Last night, the producers of HBO’s Treme threw a celebratory crawfish boil on our block. At about 6 p.m. they set out four giant crawfish tables, put out a few coolers of water and soda and beer on tap and officially started the boil. It didn’t take long for folks to catch wind. Throngs of neighbors (and moochers) showed up for a good time. For most of the day, though, I’d had a "case of the Mondays," so attending a crawfish boil on a Monday night was the last thing I wanted to do. Strike 1 on my behalf: The fact that it’s Monday means nothing in New Orleans. It’s simply another day to eat, drink and socialize, and laissez les bon temps rouler.

For more than two hours, groups congregated over crawfish and beer. Kids ran amok, dogs barked, and everyone had a good ol’ time. On our end, we met up with some special friends we hadn’t seen in weeks, and all 10 of us sat on the curb and in the street and reminisced. It’s was a reunion of sorts. And it’s the lore of crawfish that brought us together.
The crawfish boil is an age-old Louisiana tradition. It’s a cultural event that brings folks together over big pots of crawfish and vegetables and great conversation. Even so, when we first arrived at the boil, I didn’t want any crawfish. Strike 2: In New Orleans you don’t show up to a crawfish boil and decide not to eat, not unless you’re allergic to shellfish or straight-up weird.

That said, a crawfish boil would never succeed in my native New Jersey. Aside from the fact that you can’t buy crawfish there, it’d be difficult to get people to stand around, all cozied up in friendly banter while sucking heads. Just wouldn’t happen. Cookouts are huge draws, though; so are block parties. But my best guess is the closest phenomenon would have to be an eating contest, which is fitting because the sight of a dozen people at a crawfish table is, essentially, an eating contest.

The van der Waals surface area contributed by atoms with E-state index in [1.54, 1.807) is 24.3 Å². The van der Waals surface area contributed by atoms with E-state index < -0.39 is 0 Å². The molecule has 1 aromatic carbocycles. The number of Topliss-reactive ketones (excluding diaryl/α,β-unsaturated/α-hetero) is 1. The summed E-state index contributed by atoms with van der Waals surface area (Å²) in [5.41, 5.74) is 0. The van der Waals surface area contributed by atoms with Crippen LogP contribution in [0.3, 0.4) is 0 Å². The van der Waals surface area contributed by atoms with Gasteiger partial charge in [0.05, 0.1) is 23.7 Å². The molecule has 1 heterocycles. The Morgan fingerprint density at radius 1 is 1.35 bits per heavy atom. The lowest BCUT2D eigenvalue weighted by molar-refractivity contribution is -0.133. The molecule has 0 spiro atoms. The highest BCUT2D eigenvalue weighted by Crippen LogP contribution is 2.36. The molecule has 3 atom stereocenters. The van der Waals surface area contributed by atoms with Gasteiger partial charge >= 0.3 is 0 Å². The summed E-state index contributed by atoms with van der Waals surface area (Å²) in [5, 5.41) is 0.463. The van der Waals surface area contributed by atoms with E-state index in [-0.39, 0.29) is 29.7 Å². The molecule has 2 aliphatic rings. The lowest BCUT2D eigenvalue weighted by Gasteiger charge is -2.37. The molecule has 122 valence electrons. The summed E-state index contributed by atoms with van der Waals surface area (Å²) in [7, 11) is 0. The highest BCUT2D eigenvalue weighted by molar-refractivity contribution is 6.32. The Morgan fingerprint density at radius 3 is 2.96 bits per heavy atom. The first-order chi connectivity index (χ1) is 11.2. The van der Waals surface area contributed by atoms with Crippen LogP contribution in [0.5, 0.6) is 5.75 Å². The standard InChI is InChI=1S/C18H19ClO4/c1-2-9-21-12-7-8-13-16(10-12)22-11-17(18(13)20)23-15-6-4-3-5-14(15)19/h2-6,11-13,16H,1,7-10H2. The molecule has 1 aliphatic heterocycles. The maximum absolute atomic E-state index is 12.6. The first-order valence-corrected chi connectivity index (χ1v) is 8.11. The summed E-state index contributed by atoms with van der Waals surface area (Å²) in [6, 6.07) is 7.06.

Interestingly enough, I, like many others, had 3 ½ plates of crawfish at the boil. And when it was over, I was still hungry enough to go home and devour a bowl of cereal.  Strike 3: It takes a while to understand the sheer impossibility of filling up solely on crawfish. It actually helps to eat the potatoes and corn, as they’re adequate fillers.

In all, our impromptu neighborhood crawfish boil debunked yet another rule I learned while growing up: It’s not all right to keep the party rolling into Mondays.  But alas, it is!

Another notion I now embrace is that it’s OK to get greedy with crawfish because there’s no such thing as eating too much, right? If only the actual crawfish meat was as filling as the conversation. Can you imagine? Crawfish boils would be the next best self-help craze and social intervention of choice.

What’s your favorite part of the crawfish boil experience? Is it the taste of crawfish, the amount of work put into the art of eating them, the social element?